The manhunt for shooting suspect Bradley William Stone has ended with the discovery of his dead body in the woods near his Pennsylvania home.
Stone, who was suspected of killing his ex-wife and five of her relatives and seriously wounding another in suburban Philadelphia, was a former Marine. According to Vince Lattanzio of NBC10 in Philadelphia, his body was located yards from his home, where SWAT teams have been methodically searching for the man.
"Law enforcement sources said it appears Stone killed himself," Lattanzio wrote. "Police also found a video recorded by Stone on a cell phone on or near his person, sources said."
NBC10 reported that prosecutors released an updated photo of Stone, a "selfie" retrieved from his personal cell phone, which was recovered along with his vehicle. The photo, which was taken in November, showed Stone wearing what looked like a green military jacket, red beard and a vacant expression on his face.
According to USA Today, authorities searched two days for Stone, 35, of Pennsburg, Pa., who police suspect shot and killed his ex-wife, Nicole Hill Stone. Both were in a dispute over who would get custody of their daughters, ages 5 and 7.
The other victims of the shooting rampage, according to NBC10, included Hill Stone's mother, grandmother, sister, brother-in-law and niece.
Montgomery County District Attorney Risa Vetri Ferman asserted at a press conference Tuesday morning that the authorities "will find Mr. Stone."
Hill Stone's nephew and the lone survivor of the shooting rampage, 17-year-old Anthony Flick, remained in serious but stable condition, according to Ferman.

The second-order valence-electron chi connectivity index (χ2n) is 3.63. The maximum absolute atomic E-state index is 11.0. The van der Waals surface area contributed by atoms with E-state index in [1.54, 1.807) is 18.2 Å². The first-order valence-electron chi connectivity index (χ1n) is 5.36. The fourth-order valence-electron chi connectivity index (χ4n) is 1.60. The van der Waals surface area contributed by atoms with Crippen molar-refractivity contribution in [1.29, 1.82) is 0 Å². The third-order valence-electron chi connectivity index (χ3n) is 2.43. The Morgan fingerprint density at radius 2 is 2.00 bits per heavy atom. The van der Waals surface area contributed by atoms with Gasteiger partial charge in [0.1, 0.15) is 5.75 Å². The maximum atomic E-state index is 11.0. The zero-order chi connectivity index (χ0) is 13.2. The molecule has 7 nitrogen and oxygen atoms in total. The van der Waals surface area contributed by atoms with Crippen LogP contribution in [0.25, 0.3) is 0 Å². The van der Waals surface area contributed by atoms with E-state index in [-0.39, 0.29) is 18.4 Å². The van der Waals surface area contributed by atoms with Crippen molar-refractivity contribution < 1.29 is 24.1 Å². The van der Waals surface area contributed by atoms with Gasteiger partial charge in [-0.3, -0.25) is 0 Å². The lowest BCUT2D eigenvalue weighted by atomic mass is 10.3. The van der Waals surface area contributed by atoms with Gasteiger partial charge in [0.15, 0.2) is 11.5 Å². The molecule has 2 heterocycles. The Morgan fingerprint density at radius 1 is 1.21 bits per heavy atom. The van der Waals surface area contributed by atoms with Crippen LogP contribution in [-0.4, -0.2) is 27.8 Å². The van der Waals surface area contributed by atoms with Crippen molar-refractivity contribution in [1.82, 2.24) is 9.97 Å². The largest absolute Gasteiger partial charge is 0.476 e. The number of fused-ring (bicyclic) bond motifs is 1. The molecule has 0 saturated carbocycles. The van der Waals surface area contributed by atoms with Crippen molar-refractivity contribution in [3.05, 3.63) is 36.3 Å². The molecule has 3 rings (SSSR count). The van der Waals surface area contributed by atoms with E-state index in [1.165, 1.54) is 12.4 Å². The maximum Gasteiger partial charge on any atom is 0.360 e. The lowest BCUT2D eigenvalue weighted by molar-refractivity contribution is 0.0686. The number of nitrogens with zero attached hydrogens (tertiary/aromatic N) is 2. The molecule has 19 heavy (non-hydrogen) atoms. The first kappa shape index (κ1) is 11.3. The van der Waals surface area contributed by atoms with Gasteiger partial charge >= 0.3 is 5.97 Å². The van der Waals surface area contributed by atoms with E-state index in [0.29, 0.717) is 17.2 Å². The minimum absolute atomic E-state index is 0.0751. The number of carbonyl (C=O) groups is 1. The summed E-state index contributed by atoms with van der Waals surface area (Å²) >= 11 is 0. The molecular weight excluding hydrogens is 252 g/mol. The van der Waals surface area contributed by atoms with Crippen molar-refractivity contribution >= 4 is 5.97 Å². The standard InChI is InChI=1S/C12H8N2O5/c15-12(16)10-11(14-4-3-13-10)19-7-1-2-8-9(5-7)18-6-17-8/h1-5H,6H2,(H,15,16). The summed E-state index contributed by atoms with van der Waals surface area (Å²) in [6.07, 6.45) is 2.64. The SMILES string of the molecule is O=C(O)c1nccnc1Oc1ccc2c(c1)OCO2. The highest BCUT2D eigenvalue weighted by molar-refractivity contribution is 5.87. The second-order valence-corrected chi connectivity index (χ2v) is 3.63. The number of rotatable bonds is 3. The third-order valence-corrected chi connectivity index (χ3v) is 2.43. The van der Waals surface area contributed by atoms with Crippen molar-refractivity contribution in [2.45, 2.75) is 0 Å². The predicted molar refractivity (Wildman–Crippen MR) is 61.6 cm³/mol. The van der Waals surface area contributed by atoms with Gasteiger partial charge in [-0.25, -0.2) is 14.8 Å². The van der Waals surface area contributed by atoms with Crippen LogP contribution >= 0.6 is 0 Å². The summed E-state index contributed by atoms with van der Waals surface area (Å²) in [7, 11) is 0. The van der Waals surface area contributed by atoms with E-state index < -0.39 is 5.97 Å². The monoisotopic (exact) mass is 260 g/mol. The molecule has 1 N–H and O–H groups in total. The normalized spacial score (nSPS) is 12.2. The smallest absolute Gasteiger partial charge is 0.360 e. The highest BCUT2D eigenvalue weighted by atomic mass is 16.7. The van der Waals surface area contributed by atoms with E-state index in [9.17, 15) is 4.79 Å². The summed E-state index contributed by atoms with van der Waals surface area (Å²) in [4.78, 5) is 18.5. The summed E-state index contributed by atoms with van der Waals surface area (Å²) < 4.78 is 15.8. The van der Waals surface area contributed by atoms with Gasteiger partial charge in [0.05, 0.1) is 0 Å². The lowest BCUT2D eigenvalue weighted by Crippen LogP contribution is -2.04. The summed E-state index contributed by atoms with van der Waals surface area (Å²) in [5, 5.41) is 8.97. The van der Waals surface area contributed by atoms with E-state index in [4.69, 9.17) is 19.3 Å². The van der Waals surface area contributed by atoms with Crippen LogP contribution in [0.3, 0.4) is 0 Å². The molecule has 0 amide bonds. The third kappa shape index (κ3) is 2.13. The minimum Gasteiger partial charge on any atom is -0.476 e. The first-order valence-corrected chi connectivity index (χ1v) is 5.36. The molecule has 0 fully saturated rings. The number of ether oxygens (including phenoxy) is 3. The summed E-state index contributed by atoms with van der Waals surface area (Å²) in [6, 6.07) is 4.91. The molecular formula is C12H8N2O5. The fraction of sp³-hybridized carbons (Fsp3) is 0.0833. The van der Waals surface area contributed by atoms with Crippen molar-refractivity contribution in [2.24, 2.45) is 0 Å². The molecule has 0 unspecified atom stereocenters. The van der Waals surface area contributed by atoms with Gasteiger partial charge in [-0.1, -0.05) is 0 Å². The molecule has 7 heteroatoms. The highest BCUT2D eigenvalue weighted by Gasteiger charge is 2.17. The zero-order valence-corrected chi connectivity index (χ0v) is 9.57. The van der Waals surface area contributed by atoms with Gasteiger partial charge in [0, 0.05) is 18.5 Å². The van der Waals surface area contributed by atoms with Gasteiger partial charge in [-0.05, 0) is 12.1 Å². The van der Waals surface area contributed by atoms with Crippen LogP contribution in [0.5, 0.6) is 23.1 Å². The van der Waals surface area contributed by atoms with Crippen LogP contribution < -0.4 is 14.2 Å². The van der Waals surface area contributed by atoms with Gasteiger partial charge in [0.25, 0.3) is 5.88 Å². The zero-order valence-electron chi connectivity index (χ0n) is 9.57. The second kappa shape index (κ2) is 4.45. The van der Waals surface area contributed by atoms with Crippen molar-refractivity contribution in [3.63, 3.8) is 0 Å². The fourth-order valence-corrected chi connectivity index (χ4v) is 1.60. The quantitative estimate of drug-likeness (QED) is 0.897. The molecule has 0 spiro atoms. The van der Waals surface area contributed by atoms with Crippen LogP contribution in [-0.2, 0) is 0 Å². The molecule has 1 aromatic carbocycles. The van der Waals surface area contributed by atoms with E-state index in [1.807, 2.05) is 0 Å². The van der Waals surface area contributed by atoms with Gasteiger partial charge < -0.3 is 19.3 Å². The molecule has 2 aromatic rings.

"I cannot emphasize enough how serious his condition is, but at least at this point, we are hopeful that he will be fine," Ferman said.
According to USA Today, Stone served in the Marines and the Marine Reserves from 2002 to 2011, which included a 2008 combat tour in Iraq. He achieved the rank of sergeant, was honorably discharged, and won numerous awards and medals for his service.
Retired Navy Capt. William Nash, a psychiatrist, thinks that although the former Marine may have suffered from post-traumatic stress disorder, or PTSD, other stressors could have triggered his violent impulses.
"Another issue is if this Marine actually engaged in combat and if his job entailed killing people, then it could be that another mediator, another facilitator, another thing that may have made it easier for him to make these bad decisions is that he already has learned how to kill," Nash said. "And that's a whole other separate thing from having PTSD, it's a whole other separate thing from stress."
Nash added that "most people have an aversion to taking life." However, if that aversion is dulled for whatever reason, Nash noted that it would remove the "social obstacles" and contribute to "impulsivity."
According to Montgomery County records, Stone was treated for unspecified combat-related physical injuries. He also received continuing treatment for PTSD.
USA Today reported that Stone had previously been in trouble with the law before. He participated in a county rehabilitation program for veterans after pleading guilty in November 2013 to a drunken-driving crash.